|This article relies largely or entirely upon a single source. (April 2011)|
|Full name||Geoffrey Cook|
9 October 1951 |
Middlesbrough, Yorkshire, England
|Height||6 ft 0 in (1.83 m)|
|Batting style||Right Handed|
|Bowling style||Slow Left Arm|
|Domestic team information|
|Source: Cricinfo, 11 July 2009|
Geoff Cook (born Geoffrey Cook, 9 October 1951 in Middlesbrough, Yorkshire) is a former English cricketer, who played in seven Tests and six ODIs from 1981 to 1983. Cricket writer, Colin Bateman, stated "A player held in great respect by his fellow professionals, Cook got his big chance when the first rebel tour went to South Africa in 1982, but he was unable to convert his consistent county form into Test success".
In county cricket he played for Northamptonshire where, along with Robin Boyd-Moss, he achieved a second wicket partnership of 344, which remains a Northamptonshire record. Cook played thirteen Test innings but only twice passed 50. He later moved to Durham, when they gained first-class status, becoming their first county captain. After running the county's youth Academy, he was appointed first team coach in March 2007, following Martyn Moxon's resignation. Under Cook's guidance, Durham won their first major title in the club's history at Lord's in 2007, and went on to win the County Championship for the first time in 2008, and again in 2009. In June 2013 Cook suffered a heart attack. He completed the season and won the County Championship for a third time with Durham in 2013. Cook was subsequently replaced full time as first team coach by Jon Lewis, moving into a youth development role.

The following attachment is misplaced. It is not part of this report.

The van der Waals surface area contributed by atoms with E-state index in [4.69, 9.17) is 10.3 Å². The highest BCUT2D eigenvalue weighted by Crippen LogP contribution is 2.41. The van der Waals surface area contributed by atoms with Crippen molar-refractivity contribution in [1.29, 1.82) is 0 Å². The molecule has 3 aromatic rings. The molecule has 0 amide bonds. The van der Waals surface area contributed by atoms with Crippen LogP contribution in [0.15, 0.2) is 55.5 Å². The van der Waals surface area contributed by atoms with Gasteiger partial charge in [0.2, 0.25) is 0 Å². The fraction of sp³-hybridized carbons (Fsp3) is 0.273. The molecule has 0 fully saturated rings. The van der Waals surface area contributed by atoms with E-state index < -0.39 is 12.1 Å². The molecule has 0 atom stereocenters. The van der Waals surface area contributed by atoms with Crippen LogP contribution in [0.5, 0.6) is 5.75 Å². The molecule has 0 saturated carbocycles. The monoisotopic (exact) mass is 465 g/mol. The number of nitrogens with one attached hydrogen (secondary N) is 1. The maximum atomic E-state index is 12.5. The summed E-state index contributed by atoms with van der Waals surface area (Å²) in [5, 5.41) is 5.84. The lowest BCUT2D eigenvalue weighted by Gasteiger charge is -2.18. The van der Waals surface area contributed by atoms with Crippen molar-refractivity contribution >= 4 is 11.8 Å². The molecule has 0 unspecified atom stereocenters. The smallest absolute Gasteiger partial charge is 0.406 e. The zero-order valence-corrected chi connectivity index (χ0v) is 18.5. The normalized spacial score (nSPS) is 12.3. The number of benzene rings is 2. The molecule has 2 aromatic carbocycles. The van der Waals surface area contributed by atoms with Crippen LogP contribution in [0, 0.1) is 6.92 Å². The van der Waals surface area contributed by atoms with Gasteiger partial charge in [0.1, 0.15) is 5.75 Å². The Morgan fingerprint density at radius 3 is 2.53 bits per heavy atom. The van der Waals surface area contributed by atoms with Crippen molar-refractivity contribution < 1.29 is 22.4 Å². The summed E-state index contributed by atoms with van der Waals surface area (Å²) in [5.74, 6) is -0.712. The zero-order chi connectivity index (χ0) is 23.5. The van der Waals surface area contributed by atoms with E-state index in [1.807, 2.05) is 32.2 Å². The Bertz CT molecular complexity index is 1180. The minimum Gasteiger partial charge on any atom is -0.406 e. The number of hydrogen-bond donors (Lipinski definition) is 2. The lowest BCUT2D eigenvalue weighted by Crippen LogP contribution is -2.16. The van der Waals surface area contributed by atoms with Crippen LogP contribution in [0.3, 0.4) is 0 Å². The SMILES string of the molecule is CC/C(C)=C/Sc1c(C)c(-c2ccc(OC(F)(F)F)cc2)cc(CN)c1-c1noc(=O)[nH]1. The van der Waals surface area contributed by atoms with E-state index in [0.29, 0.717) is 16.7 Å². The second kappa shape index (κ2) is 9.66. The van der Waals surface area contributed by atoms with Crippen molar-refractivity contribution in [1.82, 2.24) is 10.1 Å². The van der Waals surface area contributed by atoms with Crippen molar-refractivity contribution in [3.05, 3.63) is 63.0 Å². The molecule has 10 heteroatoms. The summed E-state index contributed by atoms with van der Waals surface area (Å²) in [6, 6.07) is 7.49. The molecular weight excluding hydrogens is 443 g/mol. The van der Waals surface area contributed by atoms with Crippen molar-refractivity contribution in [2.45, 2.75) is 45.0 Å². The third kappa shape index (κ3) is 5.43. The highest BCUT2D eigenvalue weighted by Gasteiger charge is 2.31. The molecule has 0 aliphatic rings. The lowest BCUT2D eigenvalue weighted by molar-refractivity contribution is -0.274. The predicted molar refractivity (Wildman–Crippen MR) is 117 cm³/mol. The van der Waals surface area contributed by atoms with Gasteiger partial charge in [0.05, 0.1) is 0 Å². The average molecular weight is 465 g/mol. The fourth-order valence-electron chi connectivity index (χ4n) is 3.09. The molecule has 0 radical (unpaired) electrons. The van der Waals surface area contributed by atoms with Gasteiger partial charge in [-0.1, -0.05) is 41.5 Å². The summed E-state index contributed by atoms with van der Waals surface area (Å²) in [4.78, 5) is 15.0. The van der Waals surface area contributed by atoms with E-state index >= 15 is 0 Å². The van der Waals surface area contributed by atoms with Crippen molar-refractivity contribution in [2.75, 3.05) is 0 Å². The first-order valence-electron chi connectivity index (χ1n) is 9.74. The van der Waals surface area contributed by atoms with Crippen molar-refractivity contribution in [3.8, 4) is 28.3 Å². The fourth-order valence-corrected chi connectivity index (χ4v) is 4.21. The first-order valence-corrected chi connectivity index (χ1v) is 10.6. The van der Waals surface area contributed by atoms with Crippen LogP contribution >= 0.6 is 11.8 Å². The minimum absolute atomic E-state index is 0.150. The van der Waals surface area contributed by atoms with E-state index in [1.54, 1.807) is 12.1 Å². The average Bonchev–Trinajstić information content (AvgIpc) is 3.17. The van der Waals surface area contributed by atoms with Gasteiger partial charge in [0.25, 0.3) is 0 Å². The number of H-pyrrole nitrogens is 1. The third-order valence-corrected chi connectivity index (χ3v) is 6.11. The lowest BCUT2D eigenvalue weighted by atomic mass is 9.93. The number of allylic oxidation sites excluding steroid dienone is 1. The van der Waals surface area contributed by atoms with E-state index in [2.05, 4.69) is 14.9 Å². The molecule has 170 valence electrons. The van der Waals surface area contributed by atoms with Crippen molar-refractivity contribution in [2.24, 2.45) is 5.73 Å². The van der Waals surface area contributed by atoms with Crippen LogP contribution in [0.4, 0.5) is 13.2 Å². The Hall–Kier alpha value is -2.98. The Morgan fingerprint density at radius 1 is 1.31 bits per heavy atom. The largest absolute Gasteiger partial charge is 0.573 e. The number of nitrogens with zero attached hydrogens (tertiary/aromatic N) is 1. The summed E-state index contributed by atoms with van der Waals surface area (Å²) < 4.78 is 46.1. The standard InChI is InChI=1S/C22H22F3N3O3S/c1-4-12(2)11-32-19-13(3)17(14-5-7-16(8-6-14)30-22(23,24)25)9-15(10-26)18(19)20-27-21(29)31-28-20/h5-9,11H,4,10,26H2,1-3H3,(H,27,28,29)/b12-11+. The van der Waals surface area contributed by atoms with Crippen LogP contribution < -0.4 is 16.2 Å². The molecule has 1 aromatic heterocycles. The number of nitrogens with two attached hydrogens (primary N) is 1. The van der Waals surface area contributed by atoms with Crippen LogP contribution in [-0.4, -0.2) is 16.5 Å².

Cook has one daughter, Anna, and a son named Andrew.
- Bateman, Colin (1993). If The Cap Fits. Tony Williams Publications. p. 42. ISBN 1-869833-21-X.
- "http://www.bbc.co.uk/sport/0/cricket/23517711". BBC Sport. Retrieved 19 December 2013.
- Gibson, Richard. "Durham's Paul Collingwood dedicates third county title to Geoff Cook". The Guardian. Retrieved 19 December 2013.
- "Durham appoint Jon Lewis as Geoff Cook takes new youth role". BBC Sport. Retrieved 19 December 2013.